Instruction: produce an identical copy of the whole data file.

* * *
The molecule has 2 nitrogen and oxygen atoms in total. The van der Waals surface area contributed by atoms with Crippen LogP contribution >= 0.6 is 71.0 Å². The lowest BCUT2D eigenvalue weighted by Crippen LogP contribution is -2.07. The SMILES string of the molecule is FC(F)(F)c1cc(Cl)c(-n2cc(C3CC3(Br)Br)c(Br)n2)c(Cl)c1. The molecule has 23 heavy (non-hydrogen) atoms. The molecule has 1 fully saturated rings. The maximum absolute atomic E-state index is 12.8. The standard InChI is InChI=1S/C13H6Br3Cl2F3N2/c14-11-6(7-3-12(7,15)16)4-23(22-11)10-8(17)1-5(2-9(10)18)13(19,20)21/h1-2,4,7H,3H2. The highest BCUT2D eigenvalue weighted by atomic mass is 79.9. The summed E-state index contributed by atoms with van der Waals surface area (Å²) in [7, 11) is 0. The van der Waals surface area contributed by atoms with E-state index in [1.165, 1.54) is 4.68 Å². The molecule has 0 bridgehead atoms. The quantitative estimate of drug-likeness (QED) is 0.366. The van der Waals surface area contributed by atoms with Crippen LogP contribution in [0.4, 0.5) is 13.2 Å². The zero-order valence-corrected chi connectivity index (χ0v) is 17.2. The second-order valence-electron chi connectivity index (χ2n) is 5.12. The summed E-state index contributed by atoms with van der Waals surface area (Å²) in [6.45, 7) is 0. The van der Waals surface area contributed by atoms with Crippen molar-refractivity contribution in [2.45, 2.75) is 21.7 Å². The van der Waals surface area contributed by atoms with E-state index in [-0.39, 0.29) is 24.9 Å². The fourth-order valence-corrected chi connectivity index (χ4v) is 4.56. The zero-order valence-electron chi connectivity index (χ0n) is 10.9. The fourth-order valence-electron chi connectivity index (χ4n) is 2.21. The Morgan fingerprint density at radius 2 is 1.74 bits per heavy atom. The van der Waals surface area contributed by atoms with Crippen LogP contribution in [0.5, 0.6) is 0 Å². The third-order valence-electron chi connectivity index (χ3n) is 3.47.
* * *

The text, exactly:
The molecule has 2 nitrogen and oxygen atoms in total. The van der Waals surface area contributed by atoms with Crippen LogP contribution >= 0.6 is 71.0 Å². The lowest BCUT2D eigenvalue weighted by Crippen LogP contribution is -2.07. The SMILES string of the molecule is FC(F)(F)c1cc(Cl)c(-n2cc(C3CC3(Br)Br)c(Br)n2)c(Cl)c1. The molecule has 23 heavy (non-hydrogen) atoms. The molecule has 1 fully saturated rings. The maximum absolute atomic E-state index is 12.8. The standard InChI is InChI=1S/C13H6Br3Cl2F3N2/c14-11-6(7-3-12(7,15)16)4-23(22-11)10-8(17)1-5(2-9(10)18)13(19,20)21/h1-2,4,7H,3H2. The highest BCUT2D eigenvalue weighted by atomic mass is 79.9. The summed E-state index contributed by atoms with van der Waals surface area (Å²) in [7, 11) is 0. The van der Waals surface area contributed by atoms with E-state index in [1.165, 1.54) is 4.68 Å². The molecule has 0 bridgehead atoms. The quantitative estimate of drug-likeness (QED) is 0.366. The van der Waals surface area contributed by atoms with Crippen LogP contribution in [0.4, 0.5) is 13.2 Å². The zero-order valence-corrected chi connectivity index (χ0v) is 17.2. The second-order valence-electron chi connectivity index (χ2n) is 5.12. The summed E-state index contributed by atoms with van der Waals surface area (Å²) in [6.45, 7) is 0. The van der Waals surface area contributed by atoms with Crippen molar-refractivity contribution in [2.45, 2.75) is 21.7 Å². The van der Waals surface area contributed by atoms with E-state index in [-0.39, 0.29) is 24.9 Å². The fourth-order valence-corrected chi connectivity index (χ4v) is 4.56. The zero-order valence-electron chi connectivity index (χ0n) is 10.9. The fourth-order valence-electron chi connectivity index (χ4n) is 2.21. The Morgan fingerprint density at radius 2 is 1.74 bits per heavy atom. The van der Waals surface area contributed by atoms with Crippen LogP contribution in [0.5, 0.6) is 0 Å². The third-order valence-electron chi connectivity index (χ3n) is 3.47.